Smart Kids

This kid is smart. No, I don’t mean a little bit intelligent, I mean really, really smart. . . one of the brightest people I’ve ever worked with. He’s nearly got his masters in some sort of computer technology and he ended up doing the most of the teaching when he took undergraduate courses in computer programming. Used to be when I’d have a problem with my computer I’d have to haul it in to a fix-it shop and wait several days for the repair. Now I just call the smart kid and he diagnoses the problem over the phone and I’m up and running within minutes. I’m talking really, really smart.

We once traveled to Iowa together and when I pulled in for gas he consulted his phone and said, “No, go a half mile down the road where it’s cheaper.” When it came time to find a hotel for the night he got on his device and brought up the cheapest three-star room in the county then poked a few buttons and got us an even lower rate. Every time we’d stop to eat he’d check out the menu online before we entered the door and had the restaurants’ ratings in the palm of his hand. I don’t remember having to think an intelligent thought or make an important decision during the course of the entire trip.

The kid is a news junkie but every time I mention some world shaking event to him he’s already aware of it and has read the online commentaries. I long ago gave up trying to get ahead of him in any way. He’s just too darned smart.

Which is why I found a certain part of his behavior a puzzlement. We’d agreed to meet for dinner one night at Mulligan’s to make plans for an upcoming meeting. I said, “I’ll pick you up at five.”

He said, “Just give me a call when you’re getting close.”

I replied, “No need. I’ll just be there at five.”

He responded, “Just give me a call.”

“I can’t just pick you up at that time?”

“Sure. I’ll be ready. Just call me.”

Then it hit me. This young man who sat at the very top of the technological world, who could out-hustle the fastest hustlers on the Internet, who could leap tall programming codes in a single bound was totally incapable of scheduling. A point eight hours from that moment simply didn’t exist in his 2015 head. He lived solely in the world of the cell phone and advance planning was a trick he’d never had to master. No need to remember anything as long as you can look it up or have somebody give you a call. The future did not exist until it got here. This caused him no problem with his friends since that’s also they way they operated.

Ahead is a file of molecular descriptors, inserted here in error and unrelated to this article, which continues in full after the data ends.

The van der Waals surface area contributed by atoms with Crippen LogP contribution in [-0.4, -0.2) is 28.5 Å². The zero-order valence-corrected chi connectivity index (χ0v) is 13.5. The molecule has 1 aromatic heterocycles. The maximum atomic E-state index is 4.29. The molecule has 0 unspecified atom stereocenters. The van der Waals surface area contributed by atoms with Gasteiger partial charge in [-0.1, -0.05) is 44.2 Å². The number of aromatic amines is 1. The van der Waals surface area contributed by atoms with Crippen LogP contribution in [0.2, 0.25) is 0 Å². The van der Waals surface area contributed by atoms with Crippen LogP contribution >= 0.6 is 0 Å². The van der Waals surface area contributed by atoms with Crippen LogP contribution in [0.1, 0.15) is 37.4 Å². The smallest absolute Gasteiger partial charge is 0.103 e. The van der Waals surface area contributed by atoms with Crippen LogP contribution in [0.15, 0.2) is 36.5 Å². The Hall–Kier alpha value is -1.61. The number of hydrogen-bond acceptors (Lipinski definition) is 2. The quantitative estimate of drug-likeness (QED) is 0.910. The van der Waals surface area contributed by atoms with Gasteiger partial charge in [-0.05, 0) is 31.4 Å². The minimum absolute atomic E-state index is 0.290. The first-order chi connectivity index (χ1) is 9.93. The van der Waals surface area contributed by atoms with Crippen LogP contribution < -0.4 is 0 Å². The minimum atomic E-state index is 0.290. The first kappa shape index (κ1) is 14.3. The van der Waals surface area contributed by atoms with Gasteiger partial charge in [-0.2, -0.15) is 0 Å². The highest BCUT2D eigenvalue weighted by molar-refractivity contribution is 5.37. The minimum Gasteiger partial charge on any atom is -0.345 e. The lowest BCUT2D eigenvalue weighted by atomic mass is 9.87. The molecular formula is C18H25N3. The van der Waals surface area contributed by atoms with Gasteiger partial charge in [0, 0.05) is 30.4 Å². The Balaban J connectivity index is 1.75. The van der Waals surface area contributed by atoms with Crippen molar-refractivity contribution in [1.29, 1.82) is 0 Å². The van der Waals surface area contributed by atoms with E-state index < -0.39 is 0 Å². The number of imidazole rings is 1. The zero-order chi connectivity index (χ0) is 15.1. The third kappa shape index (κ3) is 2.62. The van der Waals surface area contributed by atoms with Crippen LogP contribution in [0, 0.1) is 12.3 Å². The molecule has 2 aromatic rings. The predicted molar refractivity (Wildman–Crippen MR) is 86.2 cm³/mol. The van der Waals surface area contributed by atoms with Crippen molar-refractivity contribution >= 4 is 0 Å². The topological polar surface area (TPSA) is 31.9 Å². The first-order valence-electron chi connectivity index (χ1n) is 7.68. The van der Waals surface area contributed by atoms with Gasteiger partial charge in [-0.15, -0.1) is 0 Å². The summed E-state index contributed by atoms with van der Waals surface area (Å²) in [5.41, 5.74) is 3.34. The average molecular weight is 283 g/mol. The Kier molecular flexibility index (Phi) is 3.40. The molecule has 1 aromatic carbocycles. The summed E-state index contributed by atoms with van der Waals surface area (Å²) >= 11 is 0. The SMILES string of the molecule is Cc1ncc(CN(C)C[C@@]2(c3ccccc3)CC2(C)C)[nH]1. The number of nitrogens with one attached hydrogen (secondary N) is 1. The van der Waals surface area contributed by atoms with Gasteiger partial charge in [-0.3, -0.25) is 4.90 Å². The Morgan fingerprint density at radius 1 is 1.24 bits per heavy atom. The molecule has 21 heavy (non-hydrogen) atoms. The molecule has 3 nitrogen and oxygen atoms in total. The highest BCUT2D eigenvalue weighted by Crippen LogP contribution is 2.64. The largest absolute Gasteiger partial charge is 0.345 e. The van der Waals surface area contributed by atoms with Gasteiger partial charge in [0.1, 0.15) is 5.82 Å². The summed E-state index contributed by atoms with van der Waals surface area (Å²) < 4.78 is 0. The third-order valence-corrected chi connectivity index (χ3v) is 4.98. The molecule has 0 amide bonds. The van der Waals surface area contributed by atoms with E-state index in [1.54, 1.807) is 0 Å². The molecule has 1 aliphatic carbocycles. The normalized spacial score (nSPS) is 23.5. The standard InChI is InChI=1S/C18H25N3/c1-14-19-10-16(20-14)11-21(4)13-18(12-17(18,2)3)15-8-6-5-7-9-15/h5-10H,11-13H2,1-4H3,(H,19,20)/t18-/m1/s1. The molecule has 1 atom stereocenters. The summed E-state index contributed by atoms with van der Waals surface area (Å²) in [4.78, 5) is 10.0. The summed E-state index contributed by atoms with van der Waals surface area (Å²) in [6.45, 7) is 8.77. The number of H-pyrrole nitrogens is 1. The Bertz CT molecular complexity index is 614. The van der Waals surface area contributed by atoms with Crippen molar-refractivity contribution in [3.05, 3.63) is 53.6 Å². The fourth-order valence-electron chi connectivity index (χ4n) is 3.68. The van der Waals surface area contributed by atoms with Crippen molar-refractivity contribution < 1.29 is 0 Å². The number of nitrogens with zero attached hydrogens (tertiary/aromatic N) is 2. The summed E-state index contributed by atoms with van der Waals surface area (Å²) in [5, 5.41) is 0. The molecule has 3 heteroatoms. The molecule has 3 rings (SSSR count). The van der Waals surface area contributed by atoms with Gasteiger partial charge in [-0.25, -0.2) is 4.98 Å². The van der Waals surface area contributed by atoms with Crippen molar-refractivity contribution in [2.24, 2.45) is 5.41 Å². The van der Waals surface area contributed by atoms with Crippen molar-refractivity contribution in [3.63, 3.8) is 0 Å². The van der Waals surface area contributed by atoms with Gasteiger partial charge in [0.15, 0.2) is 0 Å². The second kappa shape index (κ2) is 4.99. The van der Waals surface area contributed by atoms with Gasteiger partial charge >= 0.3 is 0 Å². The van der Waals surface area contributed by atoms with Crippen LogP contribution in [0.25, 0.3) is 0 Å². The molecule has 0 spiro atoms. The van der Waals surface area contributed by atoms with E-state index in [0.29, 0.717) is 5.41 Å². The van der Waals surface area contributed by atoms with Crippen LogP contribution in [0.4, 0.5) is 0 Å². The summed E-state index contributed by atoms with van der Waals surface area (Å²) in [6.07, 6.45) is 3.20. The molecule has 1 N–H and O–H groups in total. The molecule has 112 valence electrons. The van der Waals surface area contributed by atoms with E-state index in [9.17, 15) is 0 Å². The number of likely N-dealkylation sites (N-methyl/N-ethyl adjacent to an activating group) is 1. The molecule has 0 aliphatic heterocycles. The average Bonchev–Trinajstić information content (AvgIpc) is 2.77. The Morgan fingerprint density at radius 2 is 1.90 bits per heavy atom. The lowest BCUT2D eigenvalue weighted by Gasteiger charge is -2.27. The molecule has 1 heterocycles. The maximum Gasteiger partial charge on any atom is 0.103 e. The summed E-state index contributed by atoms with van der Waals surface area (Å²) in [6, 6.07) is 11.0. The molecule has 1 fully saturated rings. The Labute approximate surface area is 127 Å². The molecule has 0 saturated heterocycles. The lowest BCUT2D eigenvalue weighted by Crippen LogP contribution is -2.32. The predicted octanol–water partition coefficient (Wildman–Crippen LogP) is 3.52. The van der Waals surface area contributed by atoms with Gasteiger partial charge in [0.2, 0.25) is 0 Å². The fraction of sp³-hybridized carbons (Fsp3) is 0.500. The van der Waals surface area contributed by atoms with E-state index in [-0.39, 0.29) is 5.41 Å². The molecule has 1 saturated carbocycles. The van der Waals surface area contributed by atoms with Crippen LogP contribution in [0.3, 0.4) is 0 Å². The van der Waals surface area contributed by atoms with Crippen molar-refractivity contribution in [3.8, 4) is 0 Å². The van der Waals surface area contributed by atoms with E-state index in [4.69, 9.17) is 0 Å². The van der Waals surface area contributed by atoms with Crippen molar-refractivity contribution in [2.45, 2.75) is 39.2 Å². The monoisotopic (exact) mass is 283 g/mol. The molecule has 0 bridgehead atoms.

This disconcerting trait has unwelcome tentacles that spread far out into other aspects of his life and into the lives of all whose holy grail has become the plastic rectangle in their pockets. Used to be if three people asked you to do something on Thursday night you said okay to the first request and politely begged out of the next two. To this generation of IPhone slaves, the later you ask them to do something the more likely you are to get their attention and attendance. Since they no longer plan ahead, the late bird gets the worm.

I’m beginning to catch on how his brain operates and now when I need to meet with him I give him no advance notice. Instead, I call fifteen minutes before I arrive.

And all this might be tolerable or perhaps even humorous if it were a trait that was confined to the young who might some day grow out of the irritating habit, but this living-only-in-the-moment has crept upwards into my generation as well. More and more I find my friends unable to schedule anything in advance, relying solely upon the last word they received from their phone. Of course this is a source of huge angst for those of us who plan events that require attendance, deadlines that must be met and appointments kept. If you’re holding an even requiring the attendance of 20 people at 7 o’clock you’re forced to start making quick phone calls at 6:30.

Of course this may mean that before long the entire world will be wired this way and that those of us who make schedules and keep calendars will be pictured prominently in the Smithsonian Museum as relics of Western Civilization. The kid might be right. After all, he’s really, really smart.

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About the author

Ken Bradbury is an adjunct instructor of theatre at LLLC after retiring from Triopia. He entertains on the Spirit of Peoria riverboat and is the author of over 300 published plays. Website:

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